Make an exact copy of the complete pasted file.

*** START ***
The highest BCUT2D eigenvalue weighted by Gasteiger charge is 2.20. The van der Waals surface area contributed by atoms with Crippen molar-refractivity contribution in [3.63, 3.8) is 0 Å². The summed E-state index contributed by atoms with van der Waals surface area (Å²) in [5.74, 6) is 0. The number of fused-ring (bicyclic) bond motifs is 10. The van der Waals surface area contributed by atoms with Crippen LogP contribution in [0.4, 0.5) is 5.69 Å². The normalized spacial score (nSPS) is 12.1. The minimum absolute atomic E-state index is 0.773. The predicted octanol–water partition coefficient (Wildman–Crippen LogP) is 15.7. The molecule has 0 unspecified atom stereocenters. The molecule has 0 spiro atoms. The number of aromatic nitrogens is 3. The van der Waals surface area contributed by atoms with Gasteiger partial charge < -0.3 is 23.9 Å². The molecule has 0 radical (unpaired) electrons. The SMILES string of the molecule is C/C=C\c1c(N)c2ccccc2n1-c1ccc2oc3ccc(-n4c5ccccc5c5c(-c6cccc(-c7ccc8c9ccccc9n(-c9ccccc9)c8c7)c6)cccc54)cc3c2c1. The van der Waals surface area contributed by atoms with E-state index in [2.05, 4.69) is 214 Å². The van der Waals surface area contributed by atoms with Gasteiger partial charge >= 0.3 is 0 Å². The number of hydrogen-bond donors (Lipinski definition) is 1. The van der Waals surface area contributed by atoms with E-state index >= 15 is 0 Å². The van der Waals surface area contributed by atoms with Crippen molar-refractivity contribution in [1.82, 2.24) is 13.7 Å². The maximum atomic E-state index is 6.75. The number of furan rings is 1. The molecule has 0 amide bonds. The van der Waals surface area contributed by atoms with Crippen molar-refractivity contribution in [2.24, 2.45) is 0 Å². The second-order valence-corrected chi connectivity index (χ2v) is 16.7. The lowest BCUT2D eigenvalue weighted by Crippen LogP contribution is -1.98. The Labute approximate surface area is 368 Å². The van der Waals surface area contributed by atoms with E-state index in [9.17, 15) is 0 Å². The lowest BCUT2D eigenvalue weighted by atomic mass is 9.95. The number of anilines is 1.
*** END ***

The highest BCUT2D eigenvalue weighted by Gasteiger charge is 2.20. The van der Waals surface area contributed by atoms with Crippen molar-refractivity contribution in [3.63, 3.8) is 0 Å². The summed E-state index contributed by atoms with van der Waals surface area (Å²) in [5.74, 6) is 0. The number of fused-ring (bicyclic) bond motifs is 10. The van der Waals surface area contributed by atoms with Crippen LogP contribution in [0.4, 0.5) is 5.69 Å². The normalized spacial score (nSPS) is 12.1. The minimum absolute atomic E-state index is 0.773. The predicted octanol–water partition coefficient (Wildman–Crippen LogP) is 15.7. The molecule has 0 unspecified atom stereocenters. The molecule has 0 spiro atoms. The number of aromatic nitrogens is 3. The van der Waals surface area contributed by atoms with Gasteiger partial charge < -0.3 is 23.9 Å². The molecule has 0 radical (unpaired) electrons. The SMILES string of the molecule is C/C=C\c1c(N)c2ccccc2n1-c1ccc2oc3ccc(-n4c5ccccc5c5c(-c6cccc(-c7ccc8c9ccccc9n(-c9ccccc9)c8c7)c6)cccc54)cc3c2c1. The van der Waals surface area contributed by atoms with E-state index in [2.05, 4.69) is 214 Å². The van der Waals surface area contributed by atoms with Gasteiger partial charge >= 0.3 is 0 Å². The number of hydrogen-bond donors (Lipinski definition) is 1. The van der Waals surface area contributed by atoms with E-state index >= 15 is 0 Å². The van der Waals surface area contributed by atoms with Crippen molar-refractivity contribution in [1.82, 2.24) is 13.7 Å². The maximum atomic E-state index is 6.75. The number of furan rings is 1. The molecule has 0 amide bonds. The van der Waals surface area contributed by atoms with Crippen molar-refractivity contribution in [2.24, 2.45) is 0 Å². The second-order valence-corrected chi connectivity index (χ2v) is 16.7. The lowest BCUT2D eigenvalue weighted by Crippen LogP contribution is -1.98. The Labute approximate surface area is 368 Å². The van der Waals surface area contributed by atoms with E-state index in [9.17, 15) is 0 Å². The lowest BCUT2D eigenvalue weighted by atomic mass is 9.95. The number of anilines is 1.